Ok, I've been trying to to find a way of using trig functions in my code, but I've been having nothing but problems. I've been using the henson Float class, available at: http://henson.newmail.ru/j2me/Float.htm
But the answers it gives me for the cos and sin functions are pure nonsense. I'm trying to convert the degrees to radians and then run the cos and sin functions on them. It seemed to work fine for a test value of 60 degrees (1.047 radians), giving me the approximately correct results of cos 1.047 = 0.5001 and sin 1.047 = 0.866 But when I try it with anything else the results are utterly wrong. For example 45 degrees (2 radians), instead of getting 0.707 for both it gives me cos 2 = -0.416 and sin 2 = 0.909 ?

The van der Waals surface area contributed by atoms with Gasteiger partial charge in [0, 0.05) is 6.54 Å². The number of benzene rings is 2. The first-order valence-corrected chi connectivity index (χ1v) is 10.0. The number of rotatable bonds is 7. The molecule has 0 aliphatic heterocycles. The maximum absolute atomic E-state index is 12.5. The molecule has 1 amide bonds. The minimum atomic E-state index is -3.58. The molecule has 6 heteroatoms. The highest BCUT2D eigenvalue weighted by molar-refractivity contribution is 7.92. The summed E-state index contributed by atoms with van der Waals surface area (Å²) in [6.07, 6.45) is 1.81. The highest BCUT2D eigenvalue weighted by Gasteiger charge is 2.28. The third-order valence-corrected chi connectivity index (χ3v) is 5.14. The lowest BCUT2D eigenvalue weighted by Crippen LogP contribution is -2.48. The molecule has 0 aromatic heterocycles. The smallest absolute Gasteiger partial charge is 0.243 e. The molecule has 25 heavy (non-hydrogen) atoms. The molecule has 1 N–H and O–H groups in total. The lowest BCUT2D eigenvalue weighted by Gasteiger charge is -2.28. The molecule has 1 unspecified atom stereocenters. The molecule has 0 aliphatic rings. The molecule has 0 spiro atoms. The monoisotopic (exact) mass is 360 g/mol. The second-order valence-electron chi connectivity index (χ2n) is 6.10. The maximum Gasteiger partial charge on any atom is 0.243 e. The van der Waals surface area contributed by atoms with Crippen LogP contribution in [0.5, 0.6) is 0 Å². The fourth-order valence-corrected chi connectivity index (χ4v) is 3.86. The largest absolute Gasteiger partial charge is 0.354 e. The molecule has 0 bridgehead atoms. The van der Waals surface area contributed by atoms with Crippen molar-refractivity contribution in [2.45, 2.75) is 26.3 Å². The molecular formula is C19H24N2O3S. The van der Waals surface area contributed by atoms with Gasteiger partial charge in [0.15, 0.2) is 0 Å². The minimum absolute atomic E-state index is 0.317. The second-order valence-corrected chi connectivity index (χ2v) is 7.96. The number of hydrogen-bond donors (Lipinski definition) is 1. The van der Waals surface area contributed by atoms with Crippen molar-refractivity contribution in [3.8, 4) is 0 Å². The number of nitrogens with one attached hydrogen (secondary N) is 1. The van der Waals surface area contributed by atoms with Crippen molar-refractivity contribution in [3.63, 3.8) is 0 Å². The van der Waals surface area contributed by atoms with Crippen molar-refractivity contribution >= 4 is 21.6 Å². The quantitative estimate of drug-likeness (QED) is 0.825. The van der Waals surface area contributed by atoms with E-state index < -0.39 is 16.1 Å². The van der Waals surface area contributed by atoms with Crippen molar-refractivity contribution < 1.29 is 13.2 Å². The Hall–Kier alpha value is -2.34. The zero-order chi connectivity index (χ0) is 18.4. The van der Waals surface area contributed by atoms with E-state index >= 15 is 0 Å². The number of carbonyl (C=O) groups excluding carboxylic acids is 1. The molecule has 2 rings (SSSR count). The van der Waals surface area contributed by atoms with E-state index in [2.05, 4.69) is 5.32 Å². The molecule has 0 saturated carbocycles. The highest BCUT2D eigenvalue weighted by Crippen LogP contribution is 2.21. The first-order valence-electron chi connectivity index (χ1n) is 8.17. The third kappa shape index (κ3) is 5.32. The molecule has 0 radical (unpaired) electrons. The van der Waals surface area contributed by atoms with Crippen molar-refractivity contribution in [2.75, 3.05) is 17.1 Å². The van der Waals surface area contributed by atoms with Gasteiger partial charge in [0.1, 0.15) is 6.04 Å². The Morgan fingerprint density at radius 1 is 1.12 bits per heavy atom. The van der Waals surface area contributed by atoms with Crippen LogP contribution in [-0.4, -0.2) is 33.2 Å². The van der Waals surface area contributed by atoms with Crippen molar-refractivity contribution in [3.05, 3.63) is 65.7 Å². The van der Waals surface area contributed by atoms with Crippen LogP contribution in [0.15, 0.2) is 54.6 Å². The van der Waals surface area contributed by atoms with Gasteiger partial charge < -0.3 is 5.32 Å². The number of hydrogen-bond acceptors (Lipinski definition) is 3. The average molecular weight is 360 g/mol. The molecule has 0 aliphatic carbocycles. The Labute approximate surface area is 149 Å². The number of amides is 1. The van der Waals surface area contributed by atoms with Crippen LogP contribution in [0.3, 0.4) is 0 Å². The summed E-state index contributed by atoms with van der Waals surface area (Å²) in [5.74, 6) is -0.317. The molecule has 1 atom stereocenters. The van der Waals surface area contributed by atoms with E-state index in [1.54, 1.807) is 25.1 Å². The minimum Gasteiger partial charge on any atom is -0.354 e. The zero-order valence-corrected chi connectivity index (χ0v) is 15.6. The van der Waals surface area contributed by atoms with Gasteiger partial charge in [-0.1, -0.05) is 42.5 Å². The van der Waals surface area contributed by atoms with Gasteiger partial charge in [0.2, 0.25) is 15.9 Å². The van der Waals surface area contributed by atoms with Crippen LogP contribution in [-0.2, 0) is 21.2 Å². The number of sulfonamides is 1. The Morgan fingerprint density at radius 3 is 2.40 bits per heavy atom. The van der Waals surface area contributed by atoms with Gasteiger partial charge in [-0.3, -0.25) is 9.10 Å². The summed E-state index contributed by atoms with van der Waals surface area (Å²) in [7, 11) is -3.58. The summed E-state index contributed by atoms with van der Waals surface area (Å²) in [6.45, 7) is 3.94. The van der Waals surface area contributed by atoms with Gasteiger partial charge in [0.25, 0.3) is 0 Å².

Why does it work for only the one value ? Has anybody got this float class to work, ever ? Has anybody got any alternatives ? Please help me , I'm getting annoyed and desperate for a solution. I've also tried using MathFP, but that kept giving me wrong class name error.
Why not use the toRadians(double angdeg) method of the java.lang.Math class ? There also happen to be cos(double a) and sin(double a) methods in this class. What is the reason for calculating using floats instead of doubles ?
You are correct that CLDC 1.0 and MIDP 1.0 don't have support for float or double values. I haven't worked with J2ME for a while, though, so I don't know if MIDP 2.0 (or more recent versions) have support for double or not.
After a little more search, I found out that it is CLDC 1.0 that specifically rules out floating point arithmetic. Since MIDP is built on CLDC, it just inherits this limitation. Perhaps more recent versions of CLDC have introduced floating point arithmetic, though.
Sorry that this doesn't answer your quesiton completely, but I just wanted to clarify that such limitations DO exist.